The health and safety of Virgin Islanders and visitors to the Territory are of the utmost importance as we continue to closely monitor the news around the spread of Zika virus, which is transmitted primarily by the bite of a mosquito carrying the virus, with recent research suggesting that it can be transmitted from one person to another through sexual contact, blood transfusion, or via saliva.
To date, there has only been one Zika case reported in the U.S. Virgin Islands and the World Health Organization has noted that “there should be no restrictions on travel or trade with countries, areas and/or territories with Zika virus transmission.”
The Department of Tourism, together with other government agencies such as the Department of Health, has mobilized resources and tools to heighten awareness, and safeguard and educate residents and visitors alike.
We are working with our partners throughout the Territory to severely limit the environment for mosquito breeding through the use of necessary pest management practices. Mitigation efforts include encouraging the installation of mosquito screening on windows and doors to help reduce contact between mosquitoes and guests, uncovering and unblocking gutters and drains to release stagnant water, cutting and trimming all vegetation on a regular basis, placing insect repellent in guest rooms and making it available for guests to purchase.
The Department of Health is experienced in dealing with mosquito-borne viral diseases in our region and is working with the Department of Planning and Natural Resources and the Waste Management Authority to enforce protocols to mitigate and reduce the impact of Zika virus across the Territory. These initiatives include educating residents and business owners how to reduce mosquito breeding sites around the home, workplaces as well as schools, hotels, places of worship and any other locations where there are large gatherings.
The Department of Tourism will continue to work closely with governmental agencies to ensure that pertinent messages about Zika are communicated to partners and travelers. This close partnership is imperative, as we continue to work on limiting the spread of mosquito breeding throughout the Territory.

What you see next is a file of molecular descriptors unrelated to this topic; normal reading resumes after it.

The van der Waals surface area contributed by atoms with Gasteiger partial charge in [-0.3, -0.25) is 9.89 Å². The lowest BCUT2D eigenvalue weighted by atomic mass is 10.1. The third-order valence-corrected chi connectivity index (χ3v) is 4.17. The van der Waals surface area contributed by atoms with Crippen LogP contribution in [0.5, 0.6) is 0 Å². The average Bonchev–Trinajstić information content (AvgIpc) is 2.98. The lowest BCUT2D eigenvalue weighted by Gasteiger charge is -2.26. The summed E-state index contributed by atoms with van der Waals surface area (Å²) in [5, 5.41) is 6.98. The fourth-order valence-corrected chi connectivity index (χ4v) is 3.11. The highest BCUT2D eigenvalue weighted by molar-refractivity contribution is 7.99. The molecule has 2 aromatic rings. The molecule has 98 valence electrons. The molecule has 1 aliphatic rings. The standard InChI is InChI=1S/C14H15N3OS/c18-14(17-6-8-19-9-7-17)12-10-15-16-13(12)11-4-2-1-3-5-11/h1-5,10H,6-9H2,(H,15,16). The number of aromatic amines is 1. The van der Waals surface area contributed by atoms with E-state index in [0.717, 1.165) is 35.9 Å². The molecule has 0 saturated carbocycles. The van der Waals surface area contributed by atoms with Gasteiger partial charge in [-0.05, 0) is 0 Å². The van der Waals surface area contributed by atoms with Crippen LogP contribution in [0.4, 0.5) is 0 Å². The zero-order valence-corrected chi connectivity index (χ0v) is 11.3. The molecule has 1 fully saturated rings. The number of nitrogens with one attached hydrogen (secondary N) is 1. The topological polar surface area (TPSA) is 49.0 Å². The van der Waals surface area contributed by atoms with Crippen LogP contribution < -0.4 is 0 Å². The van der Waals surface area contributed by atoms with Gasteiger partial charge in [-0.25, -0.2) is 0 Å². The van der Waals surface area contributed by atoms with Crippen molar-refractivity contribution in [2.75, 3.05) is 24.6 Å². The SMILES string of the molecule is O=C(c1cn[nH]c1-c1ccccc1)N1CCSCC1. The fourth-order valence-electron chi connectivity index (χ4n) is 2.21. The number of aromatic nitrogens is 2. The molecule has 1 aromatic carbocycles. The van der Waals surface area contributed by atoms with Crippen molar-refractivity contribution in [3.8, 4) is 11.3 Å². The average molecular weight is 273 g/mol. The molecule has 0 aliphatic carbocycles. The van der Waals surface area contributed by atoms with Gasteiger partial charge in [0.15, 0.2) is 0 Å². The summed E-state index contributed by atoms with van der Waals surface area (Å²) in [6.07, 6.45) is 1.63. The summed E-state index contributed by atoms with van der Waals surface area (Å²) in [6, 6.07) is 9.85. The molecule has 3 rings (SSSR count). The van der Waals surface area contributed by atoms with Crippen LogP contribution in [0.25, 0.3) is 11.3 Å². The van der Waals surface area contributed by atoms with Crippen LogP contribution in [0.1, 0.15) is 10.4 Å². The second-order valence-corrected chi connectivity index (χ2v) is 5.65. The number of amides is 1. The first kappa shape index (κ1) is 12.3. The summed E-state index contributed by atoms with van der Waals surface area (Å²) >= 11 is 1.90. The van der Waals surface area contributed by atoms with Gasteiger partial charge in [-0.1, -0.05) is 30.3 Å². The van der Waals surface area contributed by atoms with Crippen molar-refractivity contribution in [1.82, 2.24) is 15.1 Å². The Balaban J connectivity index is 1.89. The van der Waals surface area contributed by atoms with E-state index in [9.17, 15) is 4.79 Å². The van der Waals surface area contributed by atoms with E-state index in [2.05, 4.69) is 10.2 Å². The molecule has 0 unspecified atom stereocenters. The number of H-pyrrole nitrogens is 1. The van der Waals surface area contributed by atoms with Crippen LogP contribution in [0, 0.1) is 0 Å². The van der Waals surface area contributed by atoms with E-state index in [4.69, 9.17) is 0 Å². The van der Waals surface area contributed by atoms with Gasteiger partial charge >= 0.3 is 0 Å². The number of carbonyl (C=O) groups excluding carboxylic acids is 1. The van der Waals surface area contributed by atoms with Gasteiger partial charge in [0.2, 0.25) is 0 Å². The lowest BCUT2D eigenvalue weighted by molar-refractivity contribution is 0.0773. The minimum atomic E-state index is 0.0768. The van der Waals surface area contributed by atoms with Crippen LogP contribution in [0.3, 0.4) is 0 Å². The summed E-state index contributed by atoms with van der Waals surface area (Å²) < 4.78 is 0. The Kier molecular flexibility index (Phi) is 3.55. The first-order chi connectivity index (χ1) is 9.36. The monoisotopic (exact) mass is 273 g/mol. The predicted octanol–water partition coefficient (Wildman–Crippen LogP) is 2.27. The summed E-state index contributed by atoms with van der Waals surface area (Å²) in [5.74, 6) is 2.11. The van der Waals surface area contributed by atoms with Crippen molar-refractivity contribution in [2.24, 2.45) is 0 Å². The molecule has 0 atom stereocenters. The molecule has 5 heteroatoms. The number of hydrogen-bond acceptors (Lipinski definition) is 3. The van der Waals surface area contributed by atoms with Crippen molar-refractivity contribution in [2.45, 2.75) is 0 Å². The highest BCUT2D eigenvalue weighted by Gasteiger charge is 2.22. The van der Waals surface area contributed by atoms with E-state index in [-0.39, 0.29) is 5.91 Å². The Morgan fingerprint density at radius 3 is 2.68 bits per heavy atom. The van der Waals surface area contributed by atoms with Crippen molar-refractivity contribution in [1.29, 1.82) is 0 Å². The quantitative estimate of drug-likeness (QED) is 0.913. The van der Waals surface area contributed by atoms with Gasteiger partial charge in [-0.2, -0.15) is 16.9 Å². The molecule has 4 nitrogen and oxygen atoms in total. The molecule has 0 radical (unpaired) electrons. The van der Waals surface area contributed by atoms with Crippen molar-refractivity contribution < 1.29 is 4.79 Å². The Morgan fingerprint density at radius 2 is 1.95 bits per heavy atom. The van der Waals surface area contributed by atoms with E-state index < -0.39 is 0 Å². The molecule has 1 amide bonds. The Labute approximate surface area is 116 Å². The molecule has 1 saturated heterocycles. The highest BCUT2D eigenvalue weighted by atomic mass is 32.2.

Persons infected with Zika virus may experience a mild febrile viral illness. Eighty percent of people who become infected never have symptoms and those who do have lifetime immunity against the virus.
Residents and visitors are encouraged to use recommended insect repellents on exposed skin and to wear long-sleeved shirts and pants while outdoors, and while indoors, use air conditioning and keep doors closed.
Travelers seeking information about cancelling or rescheduling their trip should contact their airline carrier, cruise line and/or accommodation provider (i.e. hotels, resorts, villa rentals, etc.) regarding their respective policies.
Here is the latest from the World Health Organization, http://www.who.int/mediacentre/news/statements/2016/1st-emergency-committee-zika/en.
News articles of interest:
10 reasons you shouldn’t cancel your Caribbean trip over Zika
‘Don’t cancel your visits’
Agent: Travelers cautious but not canceling Caribbean vacations because of Zika threat
Should You Cancel Your Caribbean Trip? Zika Experts Weigh In
Zika and travel to the Caribbean: The FAQs